I recently had the privilege of creating a custom piece of art for a good friend to give to her daughter who was graduating from the Asheville School. For the occasion Liz wrote a song to Katie that is beyond beautiful and so full of love. As I worked through the design process of the commission I determined that phrases from the song needed to be included so that Katie would always have a visual reminder of such a special gift. And while I pondered I recalled the poem I wrote to daughter Emily when she left for college.

This was before the internet. Computers were for offices or maybe games if you were lucky. But there was no word processing, no casual typing with the ease of back space editing. There certainly was no web, or quick browsing. That would come a year or so later and son Donald would elatedly report via the hall payphone from his world at North Carolina School of Science and Math that there was this new thing called the web and you could search for something and get an answer a mere day later or even twelve hours if you were really lucky.

But I digress be it ever so slightly because Donald does figure into this in his own way. His part is that he too left home the same year that Emily did. But he was always 100% focused on NCSSM, since the 7th grade. He would get in. He would go to this amazing state funded educational paradise for his last two years of high school. There was no other recourse. And he did get in, the second youngest student to ever attend. And he did leave home when he was only thirteen and I was not ready, but he was. Completely.

Emily not quite as much. She wanted to go to UNC-CH. She had applied to no other college. “What if I don’t get in?” she suddenly long into the process realized. I assured her that she would get in. And of course she did. But she was still hesitant about it all. So much change. It was overwhelming and scary.

We were having family dinner one night after all the logistics worked out for both when Emily starts ragging me about our cats. They were getting into her stuff or something like that. I don’t recall exactly what. But I do know that we never fought. We disagreed a lot but we respected each other’s point of view and never ever fought. She even said to me one time, “Mom, we never fight. Almost all of my friends fight with their moms. Why don’t we fight?” I looked at her then and said that if she wanted to fight we could but why when we had nothing to fight about. That’s the way we rolled. But this night she was livid. She stormed off. I looked at Donny. He hadn’t a clue to offer. And then it dawned on me.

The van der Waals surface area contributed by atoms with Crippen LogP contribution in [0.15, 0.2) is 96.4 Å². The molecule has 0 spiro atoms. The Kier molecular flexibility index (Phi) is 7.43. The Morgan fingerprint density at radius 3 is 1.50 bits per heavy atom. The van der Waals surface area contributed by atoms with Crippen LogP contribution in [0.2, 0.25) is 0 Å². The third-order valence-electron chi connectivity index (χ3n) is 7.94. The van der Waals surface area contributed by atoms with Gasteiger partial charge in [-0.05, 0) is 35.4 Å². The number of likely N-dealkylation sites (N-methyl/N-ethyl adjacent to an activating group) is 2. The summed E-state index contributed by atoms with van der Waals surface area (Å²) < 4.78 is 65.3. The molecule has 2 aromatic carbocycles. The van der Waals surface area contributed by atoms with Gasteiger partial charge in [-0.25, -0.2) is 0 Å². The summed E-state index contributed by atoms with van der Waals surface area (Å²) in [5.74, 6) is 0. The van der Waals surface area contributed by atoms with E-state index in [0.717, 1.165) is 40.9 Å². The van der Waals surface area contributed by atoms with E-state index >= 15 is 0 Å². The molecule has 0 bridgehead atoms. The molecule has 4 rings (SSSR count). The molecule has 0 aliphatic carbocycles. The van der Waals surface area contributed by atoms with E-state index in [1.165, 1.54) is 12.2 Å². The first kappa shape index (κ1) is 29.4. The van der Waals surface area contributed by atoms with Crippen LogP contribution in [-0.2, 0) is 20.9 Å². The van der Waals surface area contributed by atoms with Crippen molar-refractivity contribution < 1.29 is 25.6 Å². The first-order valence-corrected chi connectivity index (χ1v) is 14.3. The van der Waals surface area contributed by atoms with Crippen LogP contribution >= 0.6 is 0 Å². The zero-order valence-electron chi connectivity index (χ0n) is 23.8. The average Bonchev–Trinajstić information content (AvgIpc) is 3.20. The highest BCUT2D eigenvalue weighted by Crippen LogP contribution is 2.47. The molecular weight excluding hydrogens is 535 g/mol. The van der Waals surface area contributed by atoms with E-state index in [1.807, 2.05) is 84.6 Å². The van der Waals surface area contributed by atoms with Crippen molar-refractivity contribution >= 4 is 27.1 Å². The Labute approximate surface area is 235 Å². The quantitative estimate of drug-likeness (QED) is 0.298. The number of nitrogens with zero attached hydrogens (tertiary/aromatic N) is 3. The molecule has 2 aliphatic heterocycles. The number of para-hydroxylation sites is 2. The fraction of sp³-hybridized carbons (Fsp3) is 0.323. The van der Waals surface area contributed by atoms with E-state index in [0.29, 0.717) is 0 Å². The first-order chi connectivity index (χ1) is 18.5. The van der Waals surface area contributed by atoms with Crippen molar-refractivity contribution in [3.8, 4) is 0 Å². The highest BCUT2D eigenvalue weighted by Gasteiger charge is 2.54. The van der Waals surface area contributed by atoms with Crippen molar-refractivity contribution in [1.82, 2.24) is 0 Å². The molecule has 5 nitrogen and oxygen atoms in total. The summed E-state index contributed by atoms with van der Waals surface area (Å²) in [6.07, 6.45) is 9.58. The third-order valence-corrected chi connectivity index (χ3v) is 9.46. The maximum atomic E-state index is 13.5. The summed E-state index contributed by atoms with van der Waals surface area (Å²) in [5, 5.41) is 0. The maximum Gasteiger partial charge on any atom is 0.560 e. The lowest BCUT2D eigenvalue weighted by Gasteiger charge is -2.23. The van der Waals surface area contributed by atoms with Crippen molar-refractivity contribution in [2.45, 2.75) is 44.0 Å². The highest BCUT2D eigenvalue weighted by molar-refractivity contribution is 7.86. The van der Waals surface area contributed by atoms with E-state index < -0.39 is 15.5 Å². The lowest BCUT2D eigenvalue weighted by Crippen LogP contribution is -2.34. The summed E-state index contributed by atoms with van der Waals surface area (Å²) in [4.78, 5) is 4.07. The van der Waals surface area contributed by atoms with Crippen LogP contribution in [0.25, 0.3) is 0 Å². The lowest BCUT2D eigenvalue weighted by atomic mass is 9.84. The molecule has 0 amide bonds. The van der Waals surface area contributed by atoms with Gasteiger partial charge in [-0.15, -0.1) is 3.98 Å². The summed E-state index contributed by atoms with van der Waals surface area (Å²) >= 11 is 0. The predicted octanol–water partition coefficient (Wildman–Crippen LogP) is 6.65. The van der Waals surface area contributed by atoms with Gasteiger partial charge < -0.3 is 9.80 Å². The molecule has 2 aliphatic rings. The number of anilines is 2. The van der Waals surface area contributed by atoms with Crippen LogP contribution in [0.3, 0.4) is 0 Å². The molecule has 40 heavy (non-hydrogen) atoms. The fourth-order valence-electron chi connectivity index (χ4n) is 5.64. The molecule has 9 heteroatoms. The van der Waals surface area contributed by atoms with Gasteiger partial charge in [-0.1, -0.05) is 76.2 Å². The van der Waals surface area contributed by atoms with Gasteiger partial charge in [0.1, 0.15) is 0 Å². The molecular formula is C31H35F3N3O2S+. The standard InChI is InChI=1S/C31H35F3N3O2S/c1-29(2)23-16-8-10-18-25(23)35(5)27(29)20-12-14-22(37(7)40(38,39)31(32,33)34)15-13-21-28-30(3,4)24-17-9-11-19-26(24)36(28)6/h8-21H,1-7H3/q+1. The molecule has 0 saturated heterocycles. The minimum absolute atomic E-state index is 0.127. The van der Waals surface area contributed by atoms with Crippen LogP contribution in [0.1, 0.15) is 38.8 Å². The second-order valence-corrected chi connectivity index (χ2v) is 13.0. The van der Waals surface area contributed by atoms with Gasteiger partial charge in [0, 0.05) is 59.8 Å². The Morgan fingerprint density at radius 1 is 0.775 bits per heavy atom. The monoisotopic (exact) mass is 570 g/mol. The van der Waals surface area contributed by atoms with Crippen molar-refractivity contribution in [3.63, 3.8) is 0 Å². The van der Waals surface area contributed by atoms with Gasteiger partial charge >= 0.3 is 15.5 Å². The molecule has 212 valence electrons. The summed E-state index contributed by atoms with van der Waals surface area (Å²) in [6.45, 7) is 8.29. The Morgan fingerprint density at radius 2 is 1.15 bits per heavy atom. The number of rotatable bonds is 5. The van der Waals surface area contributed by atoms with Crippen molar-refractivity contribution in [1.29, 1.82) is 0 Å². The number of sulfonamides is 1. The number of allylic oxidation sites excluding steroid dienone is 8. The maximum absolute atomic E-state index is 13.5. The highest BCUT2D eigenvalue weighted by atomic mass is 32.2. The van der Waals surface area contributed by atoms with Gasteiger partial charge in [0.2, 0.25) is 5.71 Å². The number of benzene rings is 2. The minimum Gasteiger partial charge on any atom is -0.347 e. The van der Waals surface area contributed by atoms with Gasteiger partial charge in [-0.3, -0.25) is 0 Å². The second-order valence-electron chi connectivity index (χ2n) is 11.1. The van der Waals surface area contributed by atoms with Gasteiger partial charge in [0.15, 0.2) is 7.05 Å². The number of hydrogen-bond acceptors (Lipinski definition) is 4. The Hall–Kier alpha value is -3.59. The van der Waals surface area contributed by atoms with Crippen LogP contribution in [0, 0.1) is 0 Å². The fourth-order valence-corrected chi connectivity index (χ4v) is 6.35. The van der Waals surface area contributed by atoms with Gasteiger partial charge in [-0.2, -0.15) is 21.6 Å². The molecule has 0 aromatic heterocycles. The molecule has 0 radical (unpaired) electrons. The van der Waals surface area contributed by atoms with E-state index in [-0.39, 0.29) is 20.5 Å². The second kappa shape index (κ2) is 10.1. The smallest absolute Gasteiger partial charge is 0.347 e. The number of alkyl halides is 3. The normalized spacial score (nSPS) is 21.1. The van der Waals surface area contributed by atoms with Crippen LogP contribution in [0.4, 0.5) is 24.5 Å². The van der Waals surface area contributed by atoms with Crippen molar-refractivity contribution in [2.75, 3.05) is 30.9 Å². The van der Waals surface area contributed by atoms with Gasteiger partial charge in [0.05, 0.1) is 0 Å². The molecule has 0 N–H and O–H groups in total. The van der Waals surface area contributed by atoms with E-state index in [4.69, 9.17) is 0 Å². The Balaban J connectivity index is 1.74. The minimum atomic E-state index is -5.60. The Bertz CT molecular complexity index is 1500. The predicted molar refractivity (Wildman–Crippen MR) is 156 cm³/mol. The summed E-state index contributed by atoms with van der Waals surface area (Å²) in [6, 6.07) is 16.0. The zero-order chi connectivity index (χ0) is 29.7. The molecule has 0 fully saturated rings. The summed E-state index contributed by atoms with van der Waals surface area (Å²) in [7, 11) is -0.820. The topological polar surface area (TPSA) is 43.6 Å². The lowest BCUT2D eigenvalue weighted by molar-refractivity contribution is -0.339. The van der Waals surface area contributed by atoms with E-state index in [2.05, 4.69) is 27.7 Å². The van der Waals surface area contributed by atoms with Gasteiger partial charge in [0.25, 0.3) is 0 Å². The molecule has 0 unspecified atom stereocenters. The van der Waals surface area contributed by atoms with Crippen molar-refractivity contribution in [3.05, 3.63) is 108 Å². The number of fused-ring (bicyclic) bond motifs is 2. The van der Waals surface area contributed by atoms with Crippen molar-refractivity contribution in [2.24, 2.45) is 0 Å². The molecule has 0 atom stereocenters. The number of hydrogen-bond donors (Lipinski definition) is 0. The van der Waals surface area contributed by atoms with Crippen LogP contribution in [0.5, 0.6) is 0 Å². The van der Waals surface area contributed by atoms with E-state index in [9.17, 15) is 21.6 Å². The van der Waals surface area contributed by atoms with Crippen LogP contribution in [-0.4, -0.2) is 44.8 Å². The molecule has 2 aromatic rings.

emily 2

To Emily

I went to her room and sat down on the bed next to her. “This isn’t about cats is it?”

She sniffled, “No.”

“You’ll be fine,” I hugged her. “Just fine.”

And then they left, the two of them almost simultaneously. Donald still gloats that he left a week earlier than Em. The house was so empty, even with three lively boys remaining. The first thing I did was take the leaf out of the dining room table. It looked so big for just the five of us. The second thing I did was write a poem to Emily. I missed her so much!

I had no reason other than a longing to do something. There would be no blog to post it on. No Facebook to share it with friends. I just needed to write and the poem flowed out.

Several years later when we were deep into home schooling the three boys (we gave it a try that fall since they were going to need to change schools anyway) Cricket Magazine opened up their International Cricket League, a monthly competition for readers worldwide, to all ages. Previously the cut off had been age sixteen. I always had the boys enter as an outlet for their creativity. There was a cycle. One month was prose, one photography, one art, one poetry. They all won many times, not always but a good amount of the time. It validated their work and the prizes were fun.  But sometimes the struggle was real. And so Andrew suggested to me that if they had to enter, then I should too since now I could. I couldn’t argue with that. And on the poetry month I entered, “To Emily”.

It won second prize. And made the judges cry.

 

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I’ll Take Manhattan

200“Don’t be remorseful. It just confuses me.” Oh Inspector Jack Anderson & Lady Detective Phyrne Fisher we do love you.

Son Andrew recently posts a photo of ingredients for a mixed drink that takes him four stops to acquire. He asks for guesses as to what he is concocting, offering a free drink for the first correct answer.

I figure it probably has something to do with season three of the charming series Miss Fisher’s Murder Mysteries many of us are watching but what specifically would Phryne and Jack have been drinking? Andrew & Jenn are finished with the episodes, we have several to go.

Almost simultaneously Lewis and I guess Old Fashioned. Phryne was known to enjoy a hearty Old-Fashioned mixed to perfection by Mr. Butler. Nope, but we still get a free drink.